One of the valid arguments that I hear against medical cannabis is that it hasn't been vetted for medical value by standard FDA testing. The primary reason it hasn't been tested is that cannabis is listed as a Schedule 1 substance by the U.S. Controlled Substances Act, meaning that it has no known medical use, a high potential for abuse, and a lack of accepted safety. On that last point, the therapeutic use of cannabis dates back in recorded history to 2700 BC, and in the
Thankfully the rest of the world is not so stuck on stupid, and the video here gives a brief overview of some of the exciting work that is being done with cannabis as a cancer treatment abroad.
When I smoked marijuana 'back in my college daze' I always assumed that I was, at the very least, exposing myself to the same type of health risks as those who smoked cigarettes and other tobacco products. But new research into the risks of marijuana shows no elevated cancer risks for moderate users. Might this be because marijuana smokers are getting a hefty dose of cancer killing THC along with the tar and other carcinogens? Proper research could give us an answer.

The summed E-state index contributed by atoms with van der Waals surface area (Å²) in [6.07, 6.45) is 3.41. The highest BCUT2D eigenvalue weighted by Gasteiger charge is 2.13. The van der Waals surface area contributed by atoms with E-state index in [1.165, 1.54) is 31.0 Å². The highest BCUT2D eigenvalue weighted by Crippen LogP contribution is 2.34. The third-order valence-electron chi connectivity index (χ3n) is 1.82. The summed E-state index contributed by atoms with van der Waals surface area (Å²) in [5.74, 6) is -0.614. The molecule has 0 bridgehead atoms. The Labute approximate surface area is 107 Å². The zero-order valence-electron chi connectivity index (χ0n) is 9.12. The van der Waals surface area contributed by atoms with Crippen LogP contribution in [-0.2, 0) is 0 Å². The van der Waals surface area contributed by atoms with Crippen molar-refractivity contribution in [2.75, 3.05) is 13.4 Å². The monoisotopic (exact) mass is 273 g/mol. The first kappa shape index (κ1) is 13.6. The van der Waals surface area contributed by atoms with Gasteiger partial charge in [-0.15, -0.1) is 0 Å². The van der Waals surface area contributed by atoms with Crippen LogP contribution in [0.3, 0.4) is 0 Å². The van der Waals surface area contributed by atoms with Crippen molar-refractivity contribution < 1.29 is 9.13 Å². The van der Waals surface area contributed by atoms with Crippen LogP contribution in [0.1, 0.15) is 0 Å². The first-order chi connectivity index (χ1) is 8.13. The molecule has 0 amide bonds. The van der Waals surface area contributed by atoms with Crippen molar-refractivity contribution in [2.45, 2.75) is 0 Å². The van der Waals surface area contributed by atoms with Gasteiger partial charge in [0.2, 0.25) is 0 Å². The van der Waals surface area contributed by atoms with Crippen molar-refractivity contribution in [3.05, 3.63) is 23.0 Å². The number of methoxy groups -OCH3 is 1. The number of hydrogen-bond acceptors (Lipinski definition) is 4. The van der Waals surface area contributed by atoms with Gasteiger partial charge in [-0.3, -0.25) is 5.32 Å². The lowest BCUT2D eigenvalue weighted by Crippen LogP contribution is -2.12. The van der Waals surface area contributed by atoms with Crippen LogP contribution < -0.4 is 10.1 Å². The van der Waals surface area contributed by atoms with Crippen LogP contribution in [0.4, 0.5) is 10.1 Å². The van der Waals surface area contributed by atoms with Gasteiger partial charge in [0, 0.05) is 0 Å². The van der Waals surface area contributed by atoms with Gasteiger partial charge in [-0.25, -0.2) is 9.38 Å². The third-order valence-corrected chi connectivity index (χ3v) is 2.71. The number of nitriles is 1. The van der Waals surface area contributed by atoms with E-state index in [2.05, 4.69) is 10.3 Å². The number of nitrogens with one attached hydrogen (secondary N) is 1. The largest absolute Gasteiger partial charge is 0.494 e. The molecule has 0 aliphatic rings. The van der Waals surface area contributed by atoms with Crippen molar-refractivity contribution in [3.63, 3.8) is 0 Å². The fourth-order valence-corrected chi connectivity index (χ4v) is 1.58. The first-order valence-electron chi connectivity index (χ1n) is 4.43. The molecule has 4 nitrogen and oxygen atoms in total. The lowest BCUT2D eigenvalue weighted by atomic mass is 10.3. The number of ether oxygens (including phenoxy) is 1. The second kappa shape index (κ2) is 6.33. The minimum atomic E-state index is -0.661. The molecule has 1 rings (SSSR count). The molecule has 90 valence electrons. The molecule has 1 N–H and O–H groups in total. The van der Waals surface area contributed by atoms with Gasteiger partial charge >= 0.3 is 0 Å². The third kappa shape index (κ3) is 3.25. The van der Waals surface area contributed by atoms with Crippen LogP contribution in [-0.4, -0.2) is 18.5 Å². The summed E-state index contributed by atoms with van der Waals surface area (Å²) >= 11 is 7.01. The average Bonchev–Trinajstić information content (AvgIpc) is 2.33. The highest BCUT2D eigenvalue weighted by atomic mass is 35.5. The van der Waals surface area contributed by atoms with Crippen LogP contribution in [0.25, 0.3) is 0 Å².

The Florida Legislature is currently debating a bill that would allow one specific type of marijuana to be used medically to treat individuals with uncontrolled seizure disorders. The version of cannabis nicknamed “Charlotte’s Web” after a Colorado child is high in the non-euphoric cannabidiol, and low in the chemical tetrahydrocannabinol which gets people high when smoking the plant.
Leave it to our Republican Legislature, but if they can't have fun why should anybody else?
While this is a step in the right direction because it acknowledges that cannabis does in fact have medical value it doesn't go anywhere near far enough because it ignores the growing body of evidence that cannabis can help many different conditions other than the seizure disorders the high cannabidiol cannabis can treat.
The U.S. Congress should move quickly to reclassify marijuana so that medical research can move ahead unhindered. The Florida Legislature should pass the Cathy Jordan Medical Cannabis Act, S.B. 1250 so that those who suffer from a whole host of disorders can have, under a doctor's direction, access to this promising substance. And of course, every Floridian should go to the polls and vote "Yes on 2" this November.